Led Zeppelin Win "Stairway to Heaven" Plagiarism Trial

Led Zeppelin Win 'Stairway to Heaven' Plagiarism Trial
Back in April of this year, a judge ruled that a plagiarism case against Led Zeppelin concerning their iconic track "Stairway to Heaven" would be put before a jury. After a week's worth of testimony and arguments, the rock legends have won the case.

The Hollywood Reporter writes that the jury of eight California citizens concluded today (June 23) in U.S. Federal Court that there was "no substantial similarity in the extrinsic elements" of "Stairway..." and Spirit's "Taurus," a song released in 1967.

Having toured briefly with Spirit in the late '60s, Led Zeppelin guitarist Jimmy Page said being on the road may have helped influence his songwriting, though he called the plagiarism accusations "ridiculous."

The case was initially brought forward by Michael Skidmore, a representative for late Spirit frontman Randy Wolfe (a.k.a. Randy California). Before he passed away in 1997, Wolfe complained about the likeness between "Taurus" and "Stairway to Heaven," with the latter being released four years later.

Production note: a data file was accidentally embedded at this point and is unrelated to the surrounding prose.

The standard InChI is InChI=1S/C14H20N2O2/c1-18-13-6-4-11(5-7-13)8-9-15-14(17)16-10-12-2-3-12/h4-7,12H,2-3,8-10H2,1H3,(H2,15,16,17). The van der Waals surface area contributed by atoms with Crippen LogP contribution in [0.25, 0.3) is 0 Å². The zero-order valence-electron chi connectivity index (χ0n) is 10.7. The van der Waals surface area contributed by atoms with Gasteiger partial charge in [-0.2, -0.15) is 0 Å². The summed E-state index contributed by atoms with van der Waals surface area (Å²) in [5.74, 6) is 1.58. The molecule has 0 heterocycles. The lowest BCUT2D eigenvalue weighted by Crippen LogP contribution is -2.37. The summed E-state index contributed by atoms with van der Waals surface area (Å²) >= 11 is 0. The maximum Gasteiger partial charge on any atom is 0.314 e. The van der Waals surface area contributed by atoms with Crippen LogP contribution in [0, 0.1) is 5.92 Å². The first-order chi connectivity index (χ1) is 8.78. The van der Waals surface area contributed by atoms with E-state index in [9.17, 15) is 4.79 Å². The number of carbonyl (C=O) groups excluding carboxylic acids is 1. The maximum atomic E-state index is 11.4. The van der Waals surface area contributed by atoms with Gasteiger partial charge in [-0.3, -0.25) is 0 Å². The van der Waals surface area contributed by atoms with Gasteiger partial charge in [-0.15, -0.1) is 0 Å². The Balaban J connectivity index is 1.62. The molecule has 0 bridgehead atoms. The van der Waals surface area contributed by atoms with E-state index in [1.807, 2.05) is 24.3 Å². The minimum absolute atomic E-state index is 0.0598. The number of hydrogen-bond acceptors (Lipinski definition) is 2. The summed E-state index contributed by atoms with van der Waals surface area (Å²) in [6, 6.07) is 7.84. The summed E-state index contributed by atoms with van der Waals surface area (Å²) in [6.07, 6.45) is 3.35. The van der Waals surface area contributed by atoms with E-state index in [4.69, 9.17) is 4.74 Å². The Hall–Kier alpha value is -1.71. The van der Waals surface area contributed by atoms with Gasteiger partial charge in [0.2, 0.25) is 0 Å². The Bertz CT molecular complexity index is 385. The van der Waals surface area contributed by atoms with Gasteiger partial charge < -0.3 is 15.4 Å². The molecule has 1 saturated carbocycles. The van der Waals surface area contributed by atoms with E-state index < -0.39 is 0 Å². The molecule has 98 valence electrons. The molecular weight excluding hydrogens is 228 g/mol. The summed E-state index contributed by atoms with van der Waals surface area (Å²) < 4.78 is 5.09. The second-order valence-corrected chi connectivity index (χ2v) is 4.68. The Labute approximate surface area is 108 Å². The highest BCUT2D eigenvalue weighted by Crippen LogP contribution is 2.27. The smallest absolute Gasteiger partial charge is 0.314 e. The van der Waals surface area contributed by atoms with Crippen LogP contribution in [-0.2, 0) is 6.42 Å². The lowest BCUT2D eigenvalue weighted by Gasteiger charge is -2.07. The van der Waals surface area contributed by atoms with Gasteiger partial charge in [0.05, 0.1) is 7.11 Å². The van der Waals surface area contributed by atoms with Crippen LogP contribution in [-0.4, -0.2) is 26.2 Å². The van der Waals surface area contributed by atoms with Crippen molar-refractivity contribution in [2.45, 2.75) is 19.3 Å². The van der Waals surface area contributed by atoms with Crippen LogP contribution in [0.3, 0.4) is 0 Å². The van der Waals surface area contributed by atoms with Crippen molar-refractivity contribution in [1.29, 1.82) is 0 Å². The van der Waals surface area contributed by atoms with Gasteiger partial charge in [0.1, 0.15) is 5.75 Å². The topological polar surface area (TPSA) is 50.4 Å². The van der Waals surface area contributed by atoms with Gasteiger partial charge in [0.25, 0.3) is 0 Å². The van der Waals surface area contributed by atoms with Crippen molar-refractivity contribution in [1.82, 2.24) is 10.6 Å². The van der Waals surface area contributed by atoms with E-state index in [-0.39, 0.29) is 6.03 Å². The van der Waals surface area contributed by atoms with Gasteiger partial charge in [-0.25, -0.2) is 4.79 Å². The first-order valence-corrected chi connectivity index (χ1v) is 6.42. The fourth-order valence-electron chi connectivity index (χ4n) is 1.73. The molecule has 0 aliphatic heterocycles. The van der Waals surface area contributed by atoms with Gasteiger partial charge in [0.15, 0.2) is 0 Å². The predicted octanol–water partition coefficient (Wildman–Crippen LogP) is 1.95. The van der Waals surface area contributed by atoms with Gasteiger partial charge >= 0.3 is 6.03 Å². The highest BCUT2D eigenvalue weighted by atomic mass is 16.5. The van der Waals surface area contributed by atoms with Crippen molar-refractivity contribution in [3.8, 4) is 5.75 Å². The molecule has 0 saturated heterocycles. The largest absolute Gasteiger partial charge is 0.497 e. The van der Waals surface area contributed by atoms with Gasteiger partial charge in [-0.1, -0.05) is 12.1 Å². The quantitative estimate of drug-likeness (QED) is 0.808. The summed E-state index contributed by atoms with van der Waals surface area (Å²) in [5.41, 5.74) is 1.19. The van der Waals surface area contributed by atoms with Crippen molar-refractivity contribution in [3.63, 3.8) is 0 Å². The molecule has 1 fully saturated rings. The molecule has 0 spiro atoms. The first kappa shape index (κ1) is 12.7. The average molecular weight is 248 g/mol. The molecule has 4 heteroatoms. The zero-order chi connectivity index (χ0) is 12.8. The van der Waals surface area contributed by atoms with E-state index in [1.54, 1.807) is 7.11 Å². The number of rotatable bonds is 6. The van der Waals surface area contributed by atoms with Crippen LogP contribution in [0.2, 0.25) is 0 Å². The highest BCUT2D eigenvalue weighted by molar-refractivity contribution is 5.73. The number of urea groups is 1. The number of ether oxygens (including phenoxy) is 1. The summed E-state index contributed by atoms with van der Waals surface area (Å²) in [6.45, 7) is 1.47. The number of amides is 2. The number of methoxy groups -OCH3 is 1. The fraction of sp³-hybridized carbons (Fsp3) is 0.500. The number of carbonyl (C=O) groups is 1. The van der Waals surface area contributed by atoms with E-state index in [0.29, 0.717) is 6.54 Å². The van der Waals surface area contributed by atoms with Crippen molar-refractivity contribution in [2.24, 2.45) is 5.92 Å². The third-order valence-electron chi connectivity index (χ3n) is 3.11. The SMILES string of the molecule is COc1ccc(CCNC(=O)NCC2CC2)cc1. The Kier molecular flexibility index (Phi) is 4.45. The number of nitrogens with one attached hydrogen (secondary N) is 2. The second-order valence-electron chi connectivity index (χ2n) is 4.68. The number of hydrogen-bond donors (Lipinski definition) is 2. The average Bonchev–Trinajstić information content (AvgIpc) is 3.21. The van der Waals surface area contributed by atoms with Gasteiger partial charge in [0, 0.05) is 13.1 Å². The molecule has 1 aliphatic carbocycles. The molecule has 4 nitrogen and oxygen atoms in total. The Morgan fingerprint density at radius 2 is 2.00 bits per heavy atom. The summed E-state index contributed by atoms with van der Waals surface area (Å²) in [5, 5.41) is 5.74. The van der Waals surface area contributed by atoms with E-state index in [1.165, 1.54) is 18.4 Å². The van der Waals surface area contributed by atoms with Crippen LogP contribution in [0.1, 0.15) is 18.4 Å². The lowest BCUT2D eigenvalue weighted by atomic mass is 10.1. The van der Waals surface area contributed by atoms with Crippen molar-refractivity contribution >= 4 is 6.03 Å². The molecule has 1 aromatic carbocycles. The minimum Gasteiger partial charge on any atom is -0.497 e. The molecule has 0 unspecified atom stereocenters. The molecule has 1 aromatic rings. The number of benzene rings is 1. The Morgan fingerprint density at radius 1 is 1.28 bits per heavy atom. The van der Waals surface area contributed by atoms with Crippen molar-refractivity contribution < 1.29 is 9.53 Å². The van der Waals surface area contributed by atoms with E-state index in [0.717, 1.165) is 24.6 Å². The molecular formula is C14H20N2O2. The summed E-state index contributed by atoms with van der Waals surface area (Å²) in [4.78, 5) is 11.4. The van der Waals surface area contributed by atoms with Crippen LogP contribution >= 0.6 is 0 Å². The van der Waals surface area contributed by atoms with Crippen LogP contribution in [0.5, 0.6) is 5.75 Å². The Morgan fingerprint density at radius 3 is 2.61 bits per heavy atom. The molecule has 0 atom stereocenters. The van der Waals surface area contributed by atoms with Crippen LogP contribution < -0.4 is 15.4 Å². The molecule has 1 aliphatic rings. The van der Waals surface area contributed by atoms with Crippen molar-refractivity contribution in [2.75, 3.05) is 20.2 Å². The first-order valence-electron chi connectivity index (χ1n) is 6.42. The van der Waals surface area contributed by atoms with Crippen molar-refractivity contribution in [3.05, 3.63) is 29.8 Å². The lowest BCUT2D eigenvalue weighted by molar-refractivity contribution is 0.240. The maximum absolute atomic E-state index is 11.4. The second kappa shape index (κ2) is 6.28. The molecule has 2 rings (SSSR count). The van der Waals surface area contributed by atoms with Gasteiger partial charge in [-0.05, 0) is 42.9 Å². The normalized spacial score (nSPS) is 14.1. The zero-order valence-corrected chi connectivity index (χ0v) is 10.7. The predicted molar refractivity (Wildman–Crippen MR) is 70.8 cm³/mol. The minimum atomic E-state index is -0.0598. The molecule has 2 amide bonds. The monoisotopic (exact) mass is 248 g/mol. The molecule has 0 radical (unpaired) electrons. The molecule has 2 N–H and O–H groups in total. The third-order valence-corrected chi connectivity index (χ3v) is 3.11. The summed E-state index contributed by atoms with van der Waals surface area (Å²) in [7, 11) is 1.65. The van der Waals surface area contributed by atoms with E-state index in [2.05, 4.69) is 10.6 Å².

The lawsuit was seeking
upwards of $40 million in damages, as well as a songwriting credit for Wolfe.

"They won on a technicality," plaintiff lawyer Francis Malofiy told reporters at the courthouse, EW reports. "We proved access. We proved they had access to the music, but [the jury] never heard the music. [A studio recording of Spirit's 'Taurus' wasn't actually played during the trail.] "

He continued: "So the jury's sitting there with basically blinders on without ever having the opportunity of hearing the evidence at issue. We're fighting with a foot stapled to the ground, and an arm tied behind our back, and it wasn't a fair fight."

When asked about an appeal, the lawyer said, "There's obviously issues that can be appealed."

To hear the similarities in question, take a listen to both songs in the players below.